Balthus Dire.

That was his name. The first fantasy arch villain I ever tried to depose. He was master of the titular castle in Steve Jackson’s “Citadel of Chaos”. My struggle with the denizens of his citadel was the beginning of my life long love of fantasy gaming. For some reason, I bought the second in the series before the first. Balthus Dire exploded in my consciousness long before the “Warlock of Firetop Mountain” ever did. Before Baron Sukumvit and his “Deathtrap Dungeon”.

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Fighting Fantasy is getting a lot of coverage again in recent weeks, with this year being the 40th Anniversary of the creation of Games Workshop. Not the Games Workshop of nowadays – the bloated, Warhammer heavy, but highly successful incarnation that players know today.

No, for me Games Workshop will forever be associated with Dungeon Floor Plans, White Dwarf magazine (when it still published adventures and articles on D&D and not, as it does now, only Games Workshop products) and it’s founders Steve Jackson and Ian Livingstone – the authors of the Fighting Fantasy Gamebooks.

In an era before high production, realistic video games, and in a small town where D&D players were few and far between, Fighting Fantasy was the gateway to adventure. I consumed the books at a terrible rate. Firetop Mountain, the Citadel and the Deathtrap Dungeon fell at my feet as I ploughed on to the City of Thieves and Forest of Doom.

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Even now, looking back at the books, the illustrations are so evocative of that time. They stir something in me and transport me back to that time when I was 12 years old, sitting in my room battling my way through deep dungeon complexes populated with strange characters to talk to and monsters to fight. Armed with a pencil and 2d6, I was ready to conquer this strange world.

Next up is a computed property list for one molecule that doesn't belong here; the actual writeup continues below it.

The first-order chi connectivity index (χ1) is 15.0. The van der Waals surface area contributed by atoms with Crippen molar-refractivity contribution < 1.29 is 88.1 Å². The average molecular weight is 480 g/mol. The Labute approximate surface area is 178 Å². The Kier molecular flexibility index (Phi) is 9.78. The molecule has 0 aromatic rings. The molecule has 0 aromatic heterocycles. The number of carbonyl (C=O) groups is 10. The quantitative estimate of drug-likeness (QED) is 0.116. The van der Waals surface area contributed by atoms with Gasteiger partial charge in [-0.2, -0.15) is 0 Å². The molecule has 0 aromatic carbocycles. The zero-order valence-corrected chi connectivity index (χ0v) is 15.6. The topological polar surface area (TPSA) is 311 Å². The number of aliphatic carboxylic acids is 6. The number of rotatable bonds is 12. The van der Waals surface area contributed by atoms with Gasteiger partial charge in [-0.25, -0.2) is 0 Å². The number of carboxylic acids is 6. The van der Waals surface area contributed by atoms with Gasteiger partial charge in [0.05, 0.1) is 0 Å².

Around about the same time, a family friend gave me a boxed set of Moldvay Basic D&D. If Fighting Fantasy had tee’d the RPG ball up for me then D&D Basic smashed straight down the middle of the fairway. I was hooked. However, far from leaving Fighting Fantasy behind, I got deeper into it. Suddenly I was devouring anything fantasy related and more FF books (Starship Traveller, Creature of Havoc) but also strayed into the Fighting Fantasy RPG with it’s adventures “The Wishing Well” and “Shaggradd’s Hives of Peril”.

Of course, in comparison to what I played afterwards, Fighting Fantasy seems limited in choice and mechanically flawed, but at the time it was a huge departure from the usual, flat “choose your own adventure” books with it’s introduction of combat, even if I occasionally fudged the dice in my favour. What it did though was introduce me to fantasy gaming concepts such as skill checks, combat and character sheets in an easily digestible way.

I recently picked up Warlock of Firetop Mountain and Deathtrap Dungeon again via Amazon and the magic is still there, even if Deathtrap Dungeon doesn’t contain the original artwork.

I’m sure I’m not alone in it being my first gaming love.